According to US retail data from SPINS for the 52 weeks to July 16, 2023, dollar sales of pea milk rose 17.3% year-over-year while unit sales rose 4.1%, outpacing the overall plant-based milk category, which posted a 7% increase in dollar sales and 5.4% drop in unit sales (SPINS: natural and conventional channels combined).

In the 12-weeks to July 16, however, dollar sales of pea milk were down 4.8% with units down 2.8%, while the overall category was down 3.9% in dollars and 4.5% in units.

The only major subsegment delivering growth in units sales over the 12-week period was shelf-stable coconut milk (+28.9%).

For context, unit sales of dairy milk—which have been on a declining trajectory for years despite a brief blip during the pandemic—fell -2.5% in the 12-week period and dropped -2.3% in the trailing 12 months.


In an October 12 note on publicly traded plant-based companies Beyond Meat, Oatly, and SunOpta (which makes plant-based milks for several leading CPG brands and retailers), Mizuho Securities managing director, equity research John Baumgartner said he was more bullish about plant-based milks than plant-based meats.

“For plant-based beverages (PBBs), our survey suggests continued modest growth for the category in net buyers and total distribution points +2% year-over-year in the 12 weeks through September 9, 2023. We believe new occasions will include greater use of PBBs as ingredients in at-home and foodservice applications.”

US retail sales, 12 weeks to July 16, 2023 (% year-over-year growth/decline):

  • Dairy milk: Dollar sales -3.6% to $3.248 billion, unit sales -2.5%
  • Plant-based milk: Dollar sales -3.9% to $643.9 million, unit sales -4.5%
    • Refrigerated: Dollar sales -4.6% to $568.3 million, unit sales -5.8%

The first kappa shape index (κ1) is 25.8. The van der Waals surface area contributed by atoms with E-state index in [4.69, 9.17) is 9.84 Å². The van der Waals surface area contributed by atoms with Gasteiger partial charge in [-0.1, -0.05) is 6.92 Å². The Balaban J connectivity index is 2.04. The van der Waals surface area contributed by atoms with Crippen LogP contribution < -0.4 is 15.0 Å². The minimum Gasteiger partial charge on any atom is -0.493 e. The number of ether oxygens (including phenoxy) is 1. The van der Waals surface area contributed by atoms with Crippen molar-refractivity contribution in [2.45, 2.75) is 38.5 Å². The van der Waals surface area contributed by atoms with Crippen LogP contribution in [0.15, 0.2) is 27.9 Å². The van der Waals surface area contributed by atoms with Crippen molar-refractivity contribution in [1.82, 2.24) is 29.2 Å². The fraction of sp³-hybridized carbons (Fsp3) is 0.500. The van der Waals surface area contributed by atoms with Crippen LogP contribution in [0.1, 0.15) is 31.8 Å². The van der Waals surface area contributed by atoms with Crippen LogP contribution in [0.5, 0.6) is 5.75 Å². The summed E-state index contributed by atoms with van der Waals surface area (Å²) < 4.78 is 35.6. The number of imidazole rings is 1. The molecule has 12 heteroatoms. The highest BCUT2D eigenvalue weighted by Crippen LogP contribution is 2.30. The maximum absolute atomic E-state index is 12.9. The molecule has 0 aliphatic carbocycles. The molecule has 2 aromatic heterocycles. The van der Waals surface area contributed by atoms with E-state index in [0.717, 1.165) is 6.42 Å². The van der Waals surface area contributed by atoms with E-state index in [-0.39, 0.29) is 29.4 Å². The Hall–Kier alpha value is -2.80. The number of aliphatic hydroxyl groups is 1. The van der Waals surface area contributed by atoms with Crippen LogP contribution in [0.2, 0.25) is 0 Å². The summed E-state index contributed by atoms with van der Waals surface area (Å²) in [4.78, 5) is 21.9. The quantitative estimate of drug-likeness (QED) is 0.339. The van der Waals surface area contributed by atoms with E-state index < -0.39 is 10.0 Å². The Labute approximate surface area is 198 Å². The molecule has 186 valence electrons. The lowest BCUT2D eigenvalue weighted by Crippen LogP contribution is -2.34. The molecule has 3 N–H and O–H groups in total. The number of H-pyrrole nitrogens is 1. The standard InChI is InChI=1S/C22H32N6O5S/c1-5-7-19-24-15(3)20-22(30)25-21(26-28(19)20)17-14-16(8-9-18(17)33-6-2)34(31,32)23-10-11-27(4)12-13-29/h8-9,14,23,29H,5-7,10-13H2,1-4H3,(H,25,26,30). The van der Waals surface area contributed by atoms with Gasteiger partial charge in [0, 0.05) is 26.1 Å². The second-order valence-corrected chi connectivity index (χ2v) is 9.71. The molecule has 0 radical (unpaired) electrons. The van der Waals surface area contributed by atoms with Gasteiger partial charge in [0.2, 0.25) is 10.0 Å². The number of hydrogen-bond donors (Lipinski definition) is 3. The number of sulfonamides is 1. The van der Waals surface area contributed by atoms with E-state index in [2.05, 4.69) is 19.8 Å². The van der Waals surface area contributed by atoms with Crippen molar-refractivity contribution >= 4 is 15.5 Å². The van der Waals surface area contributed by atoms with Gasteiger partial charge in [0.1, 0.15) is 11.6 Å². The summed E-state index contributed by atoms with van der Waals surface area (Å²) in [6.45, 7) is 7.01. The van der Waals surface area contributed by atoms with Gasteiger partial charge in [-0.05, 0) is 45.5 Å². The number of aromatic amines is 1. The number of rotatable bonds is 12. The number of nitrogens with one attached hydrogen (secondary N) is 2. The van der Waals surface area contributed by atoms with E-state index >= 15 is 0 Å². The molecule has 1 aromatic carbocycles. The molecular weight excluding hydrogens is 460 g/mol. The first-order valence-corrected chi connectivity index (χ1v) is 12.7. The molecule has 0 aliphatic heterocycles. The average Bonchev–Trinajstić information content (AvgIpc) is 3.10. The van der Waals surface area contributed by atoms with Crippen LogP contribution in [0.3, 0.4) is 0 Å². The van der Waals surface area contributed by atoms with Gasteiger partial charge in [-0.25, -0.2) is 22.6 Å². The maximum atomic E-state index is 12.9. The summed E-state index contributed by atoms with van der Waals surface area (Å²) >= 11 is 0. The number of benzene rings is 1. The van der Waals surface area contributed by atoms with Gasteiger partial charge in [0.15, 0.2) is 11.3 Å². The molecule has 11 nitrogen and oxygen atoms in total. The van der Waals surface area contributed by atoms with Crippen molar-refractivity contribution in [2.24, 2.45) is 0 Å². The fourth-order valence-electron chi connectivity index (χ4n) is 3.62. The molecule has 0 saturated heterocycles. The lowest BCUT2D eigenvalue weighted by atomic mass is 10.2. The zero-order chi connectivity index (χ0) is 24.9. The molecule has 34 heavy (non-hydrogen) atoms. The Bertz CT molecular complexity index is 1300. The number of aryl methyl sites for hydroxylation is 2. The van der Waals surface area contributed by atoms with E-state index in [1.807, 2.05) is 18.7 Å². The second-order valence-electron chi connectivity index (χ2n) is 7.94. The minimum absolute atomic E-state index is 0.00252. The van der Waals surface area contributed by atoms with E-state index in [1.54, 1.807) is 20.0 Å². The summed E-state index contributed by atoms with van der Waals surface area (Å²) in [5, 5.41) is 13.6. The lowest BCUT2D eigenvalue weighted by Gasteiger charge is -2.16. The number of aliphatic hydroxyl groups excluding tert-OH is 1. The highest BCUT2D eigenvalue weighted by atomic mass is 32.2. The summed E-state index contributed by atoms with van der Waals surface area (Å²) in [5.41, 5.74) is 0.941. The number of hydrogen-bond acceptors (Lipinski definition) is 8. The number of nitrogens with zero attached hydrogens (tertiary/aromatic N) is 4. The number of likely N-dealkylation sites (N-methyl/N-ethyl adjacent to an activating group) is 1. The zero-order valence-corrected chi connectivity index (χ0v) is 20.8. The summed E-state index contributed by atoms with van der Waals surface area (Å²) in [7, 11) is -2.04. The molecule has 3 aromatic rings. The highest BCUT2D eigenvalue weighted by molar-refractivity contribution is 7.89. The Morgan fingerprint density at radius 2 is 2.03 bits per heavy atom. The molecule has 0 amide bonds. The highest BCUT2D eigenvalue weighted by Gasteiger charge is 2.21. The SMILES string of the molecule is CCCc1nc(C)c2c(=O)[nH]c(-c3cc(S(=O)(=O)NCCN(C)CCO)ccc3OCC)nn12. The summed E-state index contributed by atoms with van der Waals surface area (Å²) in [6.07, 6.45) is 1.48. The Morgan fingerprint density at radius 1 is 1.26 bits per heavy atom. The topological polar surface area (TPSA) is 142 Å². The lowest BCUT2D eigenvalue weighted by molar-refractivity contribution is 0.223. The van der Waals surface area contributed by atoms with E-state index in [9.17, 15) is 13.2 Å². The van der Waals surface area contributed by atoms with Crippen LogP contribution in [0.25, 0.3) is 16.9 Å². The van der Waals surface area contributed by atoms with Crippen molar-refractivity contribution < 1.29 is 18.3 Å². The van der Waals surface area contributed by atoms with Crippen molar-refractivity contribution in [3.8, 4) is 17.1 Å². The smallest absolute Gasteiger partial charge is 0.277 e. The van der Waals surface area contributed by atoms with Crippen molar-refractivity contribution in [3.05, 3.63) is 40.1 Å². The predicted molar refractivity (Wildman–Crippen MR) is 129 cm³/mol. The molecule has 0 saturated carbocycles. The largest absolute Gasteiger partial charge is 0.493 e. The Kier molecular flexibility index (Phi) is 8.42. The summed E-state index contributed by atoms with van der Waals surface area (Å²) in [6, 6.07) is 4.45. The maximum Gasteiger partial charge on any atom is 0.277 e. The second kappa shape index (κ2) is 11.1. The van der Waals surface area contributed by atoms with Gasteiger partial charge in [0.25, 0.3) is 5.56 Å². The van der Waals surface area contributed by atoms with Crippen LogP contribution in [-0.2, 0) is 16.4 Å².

• Shelf-stable: Dollar sales +1.8% to $75.6 million, unit sales +4.4%
  • #1 – Almond milk: -4.7% to $347.5 million
  • #2 – Oat milk: –4.5% to $150.5 million
  • #3 – Soy milk: -2.9% to $46 million
  • #4 – Coconut milk: +6.8% to $38.3 million

US retail sales, 52 weeks to July 16, 2023 (% year-over-year growth/decline):

  • Dairy milk: Dollar sales +4.6% to $14.74 billion, unit sales -2.3%
  • Plant-based milk: Dollar sales +7% to $2.84 billion, unit sales -5.4%
    • Refrigerated: Dollar sales +6.4% to $2.5 billion, unit sales -6.7%
    • Shelf-stable: Dollar sales +12.3% to $320 million, unit sales +3.5%
  • #1 – Almond milk: +1.6% to $1.56 billion
  • #2 – Oat milk: +17.7% to $660.5 million
  • #3 – Soy milk: +4.5% to $202.7 million
  • #4 – Coconut milk: +36.5% to $146.5 million

Source​: The US retail figures above combine SPINS multi-outlet (MULO) channel data powered by Circana covering food, drug and mass stores; and SPINS natural enhanced channel data, which includes co-ops, associations, independents, and large regional chains, but excludes some key players such as Whole Foods & Trader Joe’s. They do not cover convenience stores or foodservice sales, which are becoming increasingly important for plant-based milk.

Further reading:

NotCo exits refrigerated plant-based milk segment in US, switches focus to shelf-stable

Join the Newsletter

Get the latest news & research from AFN and AgFunder in your inbox.

Join the Newsletter
Get the latest news and research from AFN & AgFunder in your inbox.

Follow us:

Advertisement
AgFunder Research
Advertisement
Advertisement
Advertisement
Join Newsletter